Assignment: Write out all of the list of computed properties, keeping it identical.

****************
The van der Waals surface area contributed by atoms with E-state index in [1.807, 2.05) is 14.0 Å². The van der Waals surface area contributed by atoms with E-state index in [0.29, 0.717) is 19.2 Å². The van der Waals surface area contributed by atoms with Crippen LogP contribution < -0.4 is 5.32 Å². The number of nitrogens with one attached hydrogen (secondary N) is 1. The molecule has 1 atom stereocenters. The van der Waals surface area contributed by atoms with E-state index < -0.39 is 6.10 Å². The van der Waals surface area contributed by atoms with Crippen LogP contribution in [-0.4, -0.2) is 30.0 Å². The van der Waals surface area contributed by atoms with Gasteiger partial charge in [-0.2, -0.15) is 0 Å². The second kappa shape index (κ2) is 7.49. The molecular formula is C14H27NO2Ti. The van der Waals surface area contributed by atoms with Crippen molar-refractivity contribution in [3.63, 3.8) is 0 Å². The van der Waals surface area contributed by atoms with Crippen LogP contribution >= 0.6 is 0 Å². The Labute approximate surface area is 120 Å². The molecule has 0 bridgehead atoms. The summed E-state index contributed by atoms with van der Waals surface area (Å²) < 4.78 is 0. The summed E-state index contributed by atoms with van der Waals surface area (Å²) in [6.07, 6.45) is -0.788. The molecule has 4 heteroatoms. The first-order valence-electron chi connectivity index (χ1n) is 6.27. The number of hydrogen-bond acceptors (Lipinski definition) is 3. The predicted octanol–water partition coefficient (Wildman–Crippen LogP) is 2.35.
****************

The van der Waals surface area contributed by atoms with E-state index in [1.807, 2.05) is 14.0 Å². The van der Waals surface area contributed by atoms with E-state index in [0.29, 0.717) is 19.2 Å². The van der Waals surface area contributed by atoms with Crippen LogP contribution < -0.4 is 5.32 Å². The number of nitrogens with one attached hydrogen (secondary N) is 1. The molecule has 1 atom stereocenters. The van der Waals surface area contributed by atoms with E-state index < -0.39 is 6.10 Å². The van der Waals surface area contributed by atoms with Crippen LogP contribution in [-0.4, -0.2) is 30.0 Å². The van der Waals surface area contributed by atoms with Gasteiger partial charge in [-0.2, -0.15) is 0 Å². The second kappa shape index (κ2) is 7.49. The molecular formula is C14H27NO2Ti. The van der Waals surface area contributed by atoms with Crippen molar-refractivity contribution in [3.63, 3.8) is 0 Å². The van der Waals surface area contributed by atoms with Crippen LogP contribution >= 0.6 is 0 Å². The Labute approximate surface area is 120 Å². The molecule has 0 bridgehead atoms. The summed E-state index contributed by atoms with van der Waals surface area (Å²) < 4.78 is 0. The summed E-state index contributed by atoms with van der Waals surface area (Å²) in [6.07, 6.45) is -0.788. The molecule has 4 heteroatoms. The first-order valence-electron chi connectivity index (χ1n) is 6.27. The number of hydrogen-bond acceptors (Lipinski definition) is 3. The predicted octanol–water partition coefficient (Wildman–Crippen LogP) is 2.35.